Another hot topic I’ve heard discussed is that of Genetically-Modified Organisms (GMOs). It is scary that we live in a world when technology is advancing faster than ever while most people, even those in charge of making laws that affect how the technology is integrated to benefit (or hurt) us, are not well-versed about the technologies. So many people assume, without any hint of evidence, that GMO’s are evil and we should say no to them no matter what, yet we don’t even understand what they are. Where does our universal hatred stem from, and what has happened as a result? It has become very hard for any biotech researcher to pursue new ways to engineer food to optimize for our health, while the few large companies that have already developed and patented some genes engineered only to optimize their profit are making a killing off the technology. Is that the result that we really wanted? And why do so many people believe that GMO’s are automatically bad or unhealthy, and are against any kind of technological advancements in this area? Whether we like it or not, technology will continue to advance. If we aren’t even willing to understand them or talk about productive ways to use technologies, the result may not be so good. Before so much technology was available to each one of us, it was really hard for a single person or an entity to do a lot of good, or a lot of harm. There’s only so much that a person could accomplish with their own hands. But with the explosion of technology, one person can indeed do a whole lot of good, and also a whole lot of evil. I hope that we will put systems in place to encourage us to act to better our society with our newfound powers.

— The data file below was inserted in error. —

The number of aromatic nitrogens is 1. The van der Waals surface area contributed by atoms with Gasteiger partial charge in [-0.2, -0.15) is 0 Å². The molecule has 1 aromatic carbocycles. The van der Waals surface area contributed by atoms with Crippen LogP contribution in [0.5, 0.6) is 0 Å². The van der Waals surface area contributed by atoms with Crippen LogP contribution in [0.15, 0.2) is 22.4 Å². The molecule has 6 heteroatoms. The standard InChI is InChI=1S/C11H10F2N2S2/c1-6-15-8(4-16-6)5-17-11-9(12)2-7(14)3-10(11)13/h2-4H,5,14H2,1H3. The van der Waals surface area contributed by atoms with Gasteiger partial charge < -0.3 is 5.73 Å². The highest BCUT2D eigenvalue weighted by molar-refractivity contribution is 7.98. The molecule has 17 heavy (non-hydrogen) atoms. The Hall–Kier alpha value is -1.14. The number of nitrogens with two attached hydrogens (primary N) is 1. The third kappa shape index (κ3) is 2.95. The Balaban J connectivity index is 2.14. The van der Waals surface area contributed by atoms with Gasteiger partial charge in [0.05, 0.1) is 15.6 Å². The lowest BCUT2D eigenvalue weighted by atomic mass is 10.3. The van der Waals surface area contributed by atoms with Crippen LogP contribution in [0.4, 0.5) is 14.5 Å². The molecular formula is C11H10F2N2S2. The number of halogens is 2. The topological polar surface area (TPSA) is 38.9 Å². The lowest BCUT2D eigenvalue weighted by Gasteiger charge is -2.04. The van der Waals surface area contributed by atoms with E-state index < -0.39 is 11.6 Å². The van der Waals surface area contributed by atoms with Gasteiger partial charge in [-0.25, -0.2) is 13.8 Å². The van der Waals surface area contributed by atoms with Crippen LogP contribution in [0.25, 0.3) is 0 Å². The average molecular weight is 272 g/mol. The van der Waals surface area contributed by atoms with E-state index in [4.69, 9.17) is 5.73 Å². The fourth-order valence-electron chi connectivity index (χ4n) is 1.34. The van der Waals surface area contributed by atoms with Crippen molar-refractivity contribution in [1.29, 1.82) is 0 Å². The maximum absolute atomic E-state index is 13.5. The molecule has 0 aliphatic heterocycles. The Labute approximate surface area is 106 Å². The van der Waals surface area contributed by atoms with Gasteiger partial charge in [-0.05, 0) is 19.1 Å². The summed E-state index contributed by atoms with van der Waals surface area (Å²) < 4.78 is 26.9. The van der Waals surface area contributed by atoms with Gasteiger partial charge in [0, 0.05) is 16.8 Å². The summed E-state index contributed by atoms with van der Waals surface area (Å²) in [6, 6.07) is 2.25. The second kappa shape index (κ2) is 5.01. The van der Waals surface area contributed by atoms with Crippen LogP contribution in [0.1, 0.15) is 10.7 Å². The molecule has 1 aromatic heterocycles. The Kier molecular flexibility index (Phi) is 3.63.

The bottom line is, as a starting point, we must understand more. It is dangerous when we assume that we are correct, the other side is wrong, and that is the end of the conversation. This is especially so if we have not even attempted to learn about what it is that we think we are right about.

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Shin Adachi

I am a pianist and composer. I am also a software engineer at Google, and some people call that my "real job". I am originally from Tokyo, and now based in Los Angeles. Check out my music on iTunes/Spotify! Just search for my name.